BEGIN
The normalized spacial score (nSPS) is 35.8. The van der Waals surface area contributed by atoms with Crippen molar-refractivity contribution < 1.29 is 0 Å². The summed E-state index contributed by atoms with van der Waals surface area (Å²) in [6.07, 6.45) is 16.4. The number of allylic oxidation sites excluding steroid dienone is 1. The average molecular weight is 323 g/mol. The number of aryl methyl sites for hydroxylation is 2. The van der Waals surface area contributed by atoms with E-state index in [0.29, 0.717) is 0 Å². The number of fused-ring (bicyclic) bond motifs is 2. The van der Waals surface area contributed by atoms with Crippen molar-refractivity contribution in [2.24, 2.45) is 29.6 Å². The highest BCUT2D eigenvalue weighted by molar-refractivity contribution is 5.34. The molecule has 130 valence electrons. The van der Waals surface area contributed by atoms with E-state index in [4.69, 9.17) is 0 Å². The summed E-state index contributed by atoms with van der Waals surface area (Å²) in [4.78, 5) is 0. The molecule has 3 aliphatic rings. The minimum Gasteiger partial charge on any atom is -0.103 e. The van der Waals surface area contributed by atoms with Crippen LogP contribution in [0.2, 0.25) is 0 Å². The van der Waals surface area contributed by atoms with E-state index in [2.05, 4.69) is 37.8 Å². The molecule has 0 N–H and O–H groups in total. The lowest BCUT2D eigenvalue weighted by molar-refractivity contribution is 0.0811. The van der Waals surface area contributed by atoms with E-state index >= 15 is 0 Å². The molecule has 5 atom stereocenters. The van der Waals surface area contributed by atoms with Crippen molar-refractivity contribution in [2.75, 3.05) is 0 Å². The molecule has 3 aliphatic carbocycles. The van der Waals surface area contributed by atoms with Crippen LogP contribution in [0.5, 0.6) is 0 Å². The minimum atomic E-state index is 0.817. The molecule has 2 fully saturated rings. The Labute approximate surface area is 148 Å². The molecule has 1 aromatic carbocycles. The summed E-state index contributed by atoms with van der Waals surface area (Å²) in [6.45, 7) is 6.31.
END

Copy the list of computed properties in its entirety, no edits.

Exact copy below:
The normalized spacial score (nSPS) is 35.8. The van der Waals surface area contributed by atoms with Crippen molar-refractivity contribution < 1.29 is 0 Å². The summed E-state index contributed by atoms with van der Waals surface area (Å²) in [6.07, 6.45) is 16.4. The number of allylic oxidation sites excluding steroid dienone is 1. The average molecular weight is 323 g/mol. The number of aryl methyl sites for hydroxylation is 2. The van der Waals surface area contributed by atoms with E-state index in [0.29, 0.717) is 0 Å². The number of fused-ring (bicyclic) bond motifs is 2. The van der Waals surface area contributed by atoms with Crippen molar-refractivity contribution in [2.24, 2.45) is 29.6 Å². The highest BCUT2D eigenvalue weighted by molar-refractivity contribution is 5.34. The molecule has 130 valence electrons. The van der Waals surface area contributed by atoms with E-state index in [4.69, 9.17) is 0 Å². The summed E-state index contributed by atoms with van der Waals surface area (Å²) in [4.78, 5) is 0. The molecule has 3 aliphatic rings. The minimum Gasteiger partial charge on any atom is -0.103 e. The van der Waals surface area contributed by atoms with Crippen LogP contribution in [0.2, 0.25) is 0 Å². The van der Waals surface area contributed by atoms with E-state index in [2.05, 4.69) is 37.8 Å². The molecule has 0 N–H and O–H groups in total. The lowest BCUT2D eigenvalue weighted by molar-refractivity contribution is 0.0811. The van der Waals surface area contributed by atoms with E-state index >= 15 is 0 Å². The molecule has 5 atom stereocenters. The van der Waals surface area contributed by atoms with Crippen molar-refractivity contribution in [2.75, 3.05) is 0 Å². The molecule has 3 aliphatic carbocycles. The van der Waals surface area contributed by atoms with Crippen LogP contribution in [0.5, 0.6) is 0 Å². The minimum atomic E-state index is 0.817. The molecule has 2 fully saturated rings. The Labute approximate surface area is 148 Å². The molecule has 1 aromatic carbocycles. The summed E-state index contributed by atoms with van der Waals surface area (Å²) in [6.45, 7) is 6.31.